Most students from outside the EU who want to stay in the Netherlands for more than 3 months need an entry visa. To check if you need a visa and/or residence permit, you should check the Nuffic website.
The university will apply for your visa on your behalf. This procedure takes approx. 4 weeks. For nationals from Pakistan, Bangladesh and Nepal the procedure will take several months. This because of strict legal regulations. You will receive more information about the documents needed for the procedure as soon as you have been admitted by the department and we have received your application package.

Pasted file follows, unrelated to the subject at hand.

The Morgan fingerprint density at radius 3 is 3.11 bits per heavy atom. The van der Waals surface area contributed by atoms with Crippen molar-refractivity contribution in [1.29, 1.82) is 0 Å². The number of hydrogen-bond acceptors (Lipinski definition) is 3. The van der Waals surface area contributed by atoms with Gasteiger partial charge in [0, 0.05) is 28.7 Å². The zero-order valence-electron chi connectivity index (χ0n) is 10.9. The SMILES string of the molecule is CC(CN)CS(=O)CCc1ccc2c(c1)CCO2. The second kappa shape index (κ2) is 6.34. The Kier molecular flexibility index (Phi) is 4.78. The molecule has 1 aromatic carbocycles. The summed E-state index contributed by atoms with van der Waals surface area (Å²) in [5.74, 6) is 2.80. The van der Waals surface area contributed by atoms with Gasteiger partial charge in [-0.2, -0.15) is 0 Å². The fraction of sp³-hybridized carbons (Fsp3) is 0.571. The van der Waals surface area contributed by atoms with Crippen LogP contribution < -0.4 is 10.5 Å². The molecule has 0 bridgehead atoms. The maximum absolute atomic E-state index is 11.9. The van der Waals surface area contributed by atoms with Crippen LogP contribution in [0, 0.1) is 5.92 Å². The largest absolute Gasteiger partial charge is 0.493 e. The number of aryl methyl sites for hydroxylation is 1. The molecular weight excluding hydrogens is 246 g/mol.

The Dutch immigration service charges € 171 for the visa application and/or residence permit application. Before we can apply for your visa and/or residence permit we ask you to transfer € 171 to our bank account. The International Office will apply for both your visa and residence permit before your arrival.
Tuberculosis (TB) test
Some non-EU/EEA students are required to take a TB test as part of their residence permit formalities. If this applies to you, you will be asked to undergo a TBC X-ray at a local health centre shortly after your arrival in the Netherlands. In order to undergo the TB test, you must make an appointment with the Municipal Health Service (in Dutch GGD). You can use this list of nationalities to find out if you are required to undergo a TB test after arrival.
The international branch will open a bank account for you at the Dutch bank, the Rabobank.